Definitely #3. It's really a cost issue. I think that the service companies are getting rich as pigs there. And I think until the costs come down and the efficiency improves, we'll continue to focus on the best wells and the most efficient wells and improving our learning curve. We're still, I think, in the learning curve phase. But there's that and then there's the differential issue, which I think could be fixed over time. But I'm in no hurry to put capital there. We're still continuing to put capital there, but not to the level that we were. We're still making 16,000, 17,000 a day there. But it's clearly assets for the future rather than a big driver for today.

Operator

Your next question comes from Edward Westlake of Credit Suisse.

Edward Westlake - Crédit Suisse AG, Research Division

So just a question. You mentioned last quarter when you were looking at the increase in California rig counts, sort of 5 rigs every 6 months, that's some were going into steam flood, as well as the shale and vertical elements [ph]. Can you give us an update in terms of how many rigs you're in steam flood versus other opportunities?

Stephen I. Chazen

I actually don't know, 3. I think we have 3 rigs in the steam floods right now, and we'll boost that as the year progresses.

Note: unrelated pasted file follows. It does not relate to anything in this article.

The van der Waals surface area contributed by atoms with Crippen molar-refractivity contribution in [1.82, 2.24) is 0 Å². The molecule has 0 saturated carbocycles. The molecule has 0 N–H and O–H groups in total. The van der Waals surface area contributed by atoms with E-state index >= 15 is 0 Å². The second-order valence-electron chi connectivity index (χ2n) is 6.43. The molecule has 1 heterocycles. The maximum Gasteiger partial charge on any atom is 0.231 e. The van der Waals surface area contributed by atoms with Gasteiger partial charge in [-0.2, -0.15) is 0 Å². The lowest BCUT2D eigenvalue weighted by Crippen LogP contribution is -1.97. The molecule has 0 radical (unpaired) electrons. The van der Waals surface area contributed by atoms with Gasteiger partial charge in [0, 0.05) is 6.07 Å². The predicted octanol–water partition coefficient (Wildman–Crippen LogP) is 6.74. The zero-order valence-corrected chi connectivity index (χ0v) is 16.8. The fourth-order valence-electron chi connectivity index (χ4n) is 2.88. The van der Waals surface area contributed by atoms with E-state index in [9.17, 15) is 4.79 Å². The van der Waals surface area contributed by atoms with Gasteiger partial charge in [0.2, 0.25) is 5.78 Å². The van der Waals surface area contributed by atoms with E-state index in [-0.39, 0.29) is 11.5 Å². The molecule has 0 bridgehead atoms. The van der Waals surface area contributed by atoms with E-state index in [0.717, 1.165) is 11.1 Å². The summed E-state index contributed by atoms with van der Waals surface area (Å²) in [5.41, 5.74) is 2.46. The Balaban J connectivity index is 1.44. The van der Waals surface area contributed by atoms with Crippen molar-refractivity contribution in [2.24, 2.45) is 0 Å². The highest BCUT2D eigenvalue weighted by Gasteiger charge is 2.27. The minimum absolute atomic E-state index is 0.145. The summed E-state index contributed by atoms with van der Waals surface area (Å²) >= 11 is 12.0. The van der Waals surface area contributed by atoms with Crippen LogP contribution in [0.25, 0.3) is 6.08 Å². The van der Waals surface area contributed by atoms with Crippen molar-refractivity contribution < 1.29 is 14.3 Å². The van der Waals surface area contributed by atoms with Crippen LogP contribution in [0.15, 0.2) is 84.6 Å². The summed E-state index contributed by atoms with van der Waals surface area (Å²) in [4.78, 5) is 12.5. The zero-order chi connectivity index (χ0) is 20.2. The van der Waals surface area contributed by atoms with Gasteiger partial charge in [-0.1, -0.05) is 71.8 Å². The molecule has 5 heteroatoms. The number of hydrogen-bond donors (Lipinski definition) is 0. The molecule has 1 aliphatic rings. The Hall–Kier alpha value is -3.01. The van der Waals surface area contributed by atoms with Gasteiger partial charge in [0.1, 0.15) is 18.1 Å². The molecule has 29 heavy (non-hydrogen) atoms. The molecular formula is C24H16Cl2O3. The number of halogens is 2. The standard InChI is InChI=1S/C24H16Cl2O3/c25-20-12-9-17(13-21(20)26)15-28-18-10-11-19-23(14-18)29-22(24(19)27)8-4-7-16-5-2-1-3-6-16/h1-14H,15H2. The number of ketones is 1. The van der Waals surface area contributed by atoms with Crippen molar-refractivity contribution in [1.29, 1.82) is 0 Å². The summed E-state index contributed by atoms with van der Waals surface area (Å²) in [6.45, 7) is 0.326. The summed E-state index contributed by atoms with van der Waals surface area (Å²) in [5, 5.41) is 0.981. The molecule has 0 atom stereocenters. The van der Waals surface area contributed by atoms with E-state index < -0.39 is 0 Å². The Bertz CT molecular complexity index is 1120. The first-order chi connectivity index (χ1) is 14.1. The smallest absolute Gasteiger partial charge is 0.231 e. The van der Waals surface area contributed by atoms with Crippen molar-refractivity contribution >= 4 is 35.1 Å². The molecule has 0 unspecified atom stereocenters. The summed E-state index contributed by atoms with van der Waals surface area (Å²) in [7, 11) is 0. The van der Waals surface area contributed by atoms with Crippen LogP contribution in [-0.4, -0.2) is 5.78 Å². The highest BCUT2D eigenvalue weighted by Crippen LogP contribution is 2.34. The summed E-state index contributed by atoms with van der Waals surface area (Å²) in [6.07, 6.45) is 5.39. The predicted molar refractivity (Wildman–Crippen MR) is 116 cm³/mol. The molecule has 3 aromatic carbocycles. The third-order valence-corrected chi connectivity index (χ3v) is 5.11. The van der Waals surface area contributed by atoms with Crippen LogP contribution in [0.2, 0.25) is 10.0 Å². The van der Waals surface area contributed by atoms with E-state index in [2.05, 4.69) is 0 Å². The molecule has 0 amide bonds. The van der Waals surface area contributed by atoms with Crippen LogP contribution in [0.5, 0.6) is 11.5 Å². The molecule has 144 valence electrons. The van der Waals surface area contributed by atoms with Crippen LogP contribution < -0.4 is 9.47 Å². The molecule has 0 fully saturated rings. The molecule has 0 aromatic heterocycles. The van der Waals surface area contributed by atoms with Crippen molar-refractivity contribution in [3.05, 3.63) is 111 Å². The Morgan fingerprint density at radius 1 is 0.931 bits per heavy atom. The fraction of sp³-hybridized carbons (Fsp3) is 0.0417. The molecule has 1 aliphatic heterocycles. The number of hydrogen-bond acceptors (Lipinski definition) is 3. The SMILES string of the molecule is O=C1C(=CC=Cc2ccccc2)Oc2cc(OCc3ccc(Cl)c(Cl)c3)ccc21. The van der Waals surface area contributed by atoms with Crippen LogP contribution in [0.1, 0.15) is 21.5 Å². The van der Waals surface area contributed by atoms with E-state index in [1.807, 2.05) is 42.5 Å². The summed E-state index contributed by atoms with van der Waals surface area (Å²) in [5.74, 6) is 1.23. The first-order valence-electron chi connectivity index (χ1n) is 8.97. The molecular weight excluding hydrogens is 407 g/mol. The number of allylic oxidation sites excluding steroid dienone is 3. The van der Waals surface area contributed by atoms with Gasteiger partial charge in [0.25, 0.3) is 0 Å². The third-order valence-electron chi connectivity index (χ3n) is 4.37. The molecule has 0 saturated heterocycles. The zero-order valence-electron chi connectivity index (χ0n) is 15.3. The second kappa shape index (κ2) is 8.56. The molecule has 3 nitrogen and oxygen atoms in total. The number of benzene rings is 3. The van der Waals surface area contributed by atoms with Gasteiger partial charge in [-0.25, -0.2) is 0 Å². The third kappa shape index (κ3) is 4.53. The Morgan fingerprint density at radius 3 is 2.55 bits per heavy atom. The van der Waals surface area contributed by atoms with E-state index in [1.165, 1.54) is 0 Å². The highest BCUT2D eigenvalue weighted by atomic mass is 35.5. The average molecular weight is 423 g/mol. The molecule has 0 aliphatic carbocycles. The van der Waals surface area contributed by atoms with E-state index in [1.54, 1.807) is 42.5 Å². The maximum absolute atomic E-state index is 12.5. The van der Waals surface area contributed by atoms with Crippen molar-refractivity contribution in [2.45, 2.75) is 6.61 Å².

Edward Westlake - Crédit Suisse AG, Research Division

So that's still incremental rigs going in against your guidance then into the shale?

Stephen I. Chazen

Yes, shale and into the steam floods.

Edward Westlake - Crédit Suisse AG, Research Division

Yes. And just on -- this is more of a longer-term question, but obviously, in the central part of San Joaquin Valley, financial geologist that I am, you have a potentially thickest -- thicker part of the shale but its deep and the rock quality may not be as good. But is there any technology that you think could work that, turn that into sort of a repeatable shale play?

Stephen I. Chazen

Well, maybe someday. But right -- we try to do easy stuff before hard stuff. And so we're focused on what's easy right now. And what's easiest right now is to drill low-cost shale wells in easy places. We've monkeyed with what you've just said and I think we're still on the early phases of thinking about that.

Edward Westlake - Crédit Suisse AG, Research Division

Is it fair to say that you're putting some R&D dollars into that type of monkey guess?

Stephen I. Chazen

Yes, we do.

Operator

Your next question comes from Sven Del Pozzo of IHS Herold.

Sven Del Pozzo - IHS Herold, Inc

Your perspective savings on completion costs in California for the -- for your unconventional wells, what kind of time frame do you think we'll have -- we'll start to see some CapEx?